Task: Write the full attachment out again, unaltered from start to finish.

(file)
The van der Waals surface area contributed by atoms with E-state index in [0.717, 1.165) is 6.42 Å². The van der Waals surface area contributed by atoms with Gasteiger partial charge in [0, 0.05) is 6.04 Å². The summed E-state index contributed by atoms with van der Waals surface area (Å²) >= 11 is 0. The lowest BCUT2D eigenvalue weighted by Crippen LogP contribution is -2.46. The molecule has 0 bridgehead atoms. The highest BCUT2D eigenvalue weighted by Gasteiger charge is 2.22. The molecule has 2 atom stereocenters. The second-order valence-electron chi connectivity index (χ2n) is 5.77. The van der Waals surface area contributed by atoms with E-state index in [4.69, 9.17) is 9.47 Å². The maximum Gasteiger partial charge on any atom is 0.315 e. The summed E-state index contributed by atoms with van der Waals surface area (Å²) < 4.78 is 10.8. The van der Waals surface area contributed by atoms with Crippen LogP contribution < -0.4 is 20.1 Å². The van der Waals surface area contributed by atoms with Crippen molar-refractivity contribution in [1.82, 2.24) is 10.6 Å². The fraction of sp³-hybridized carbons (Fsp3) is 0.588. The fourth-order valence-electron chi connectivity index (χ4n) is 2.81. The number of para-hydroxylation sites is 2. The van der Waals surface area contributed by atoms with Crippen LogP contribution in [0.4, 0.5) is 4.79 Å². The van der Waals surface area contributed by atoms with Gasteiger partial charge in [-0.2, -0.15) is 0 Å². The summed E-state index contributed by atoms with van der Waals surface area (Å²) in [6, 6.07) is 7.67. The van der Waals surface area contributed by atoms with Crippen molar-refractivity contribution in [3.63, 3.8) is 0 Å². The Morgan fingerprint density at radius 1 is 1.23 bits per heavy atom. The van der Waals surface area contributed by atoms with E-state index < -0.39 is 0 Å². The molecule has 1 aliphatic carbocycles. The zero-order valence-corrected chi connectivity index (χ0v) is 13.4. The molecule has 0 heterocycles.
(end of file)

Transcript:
The van der Waals surface area contributed by atoms with E-state index in [0.717, 1.165) is 6.42 Å². The van der Waals surface area contributed by atoms with Gasteiger partial charge in [0, 0.05) is 6.04 Å². The summed E-state index contributed by atoms with van der Waals surface area (Å²) >= 11 is 0. The lowest BCUT2D eigenvalue weighted by Crippen LogP contribution is -2.46. The molecule has 0 bridgehead atoms. The highest BCUT2D eigenvalue weighted by Gasteiger charge is 2.22. The molecule has 2 atom stereocenters. The second-order valence-electron chi connectivity index (χ2n) is 5.77. The van der Waals surface area contributed by atoms with E-state index in [4.69, 9.17) is 9.47 Å². The maximum Gasteiger partial charge on any atom is 0.315 e. The summed E-state index contributed by atoms with van der Waals surface area (Å²) < 4.78 is 10.8. The van der Waals surface area contributed by atoms with Crippen LogP contribution < -0.4 is 20.1 Å². The van der Waals surface area contributed by atoms with Crippen molar-refractivity contribution in [1.82, 2.24) is 10.6 Å². The fraction of sp³-hybridized carbons (Fsp3) is 0.588. The fourth-order valence-electron chi connectivity index (χ4n) is 2.81. The number of para-hydroxylation sites is 2. The van der Waals surface area contributed by atoms with Crippen LogP contribution in [0.4, 0.5) is 4.79 Å². The van der Waals surface area contributed by atoms with Gasteiger partial charge in [-0.2, -0.15) is 0 Å². The summed E-state index contributed by atoms with van der Waals surface area (Å²) in [6, 6.07) is 7.67. The van der Waals surface area contributed by atoms with Crippen molar-refractivity contribution in [3.63, 3.8) is 0 Å². The Morgan fingerprint density at radius 1 is 1.23 bits per heavy atom. The van der Waals surface area contributed by atoms with E-state index < -0.39 is 0 Å². The molecule has 1 aliphatic carbocycles. The zero-order valence-corrected chi connectivity index (χ0v) is 13.4. The molecule has 0 heterocycles.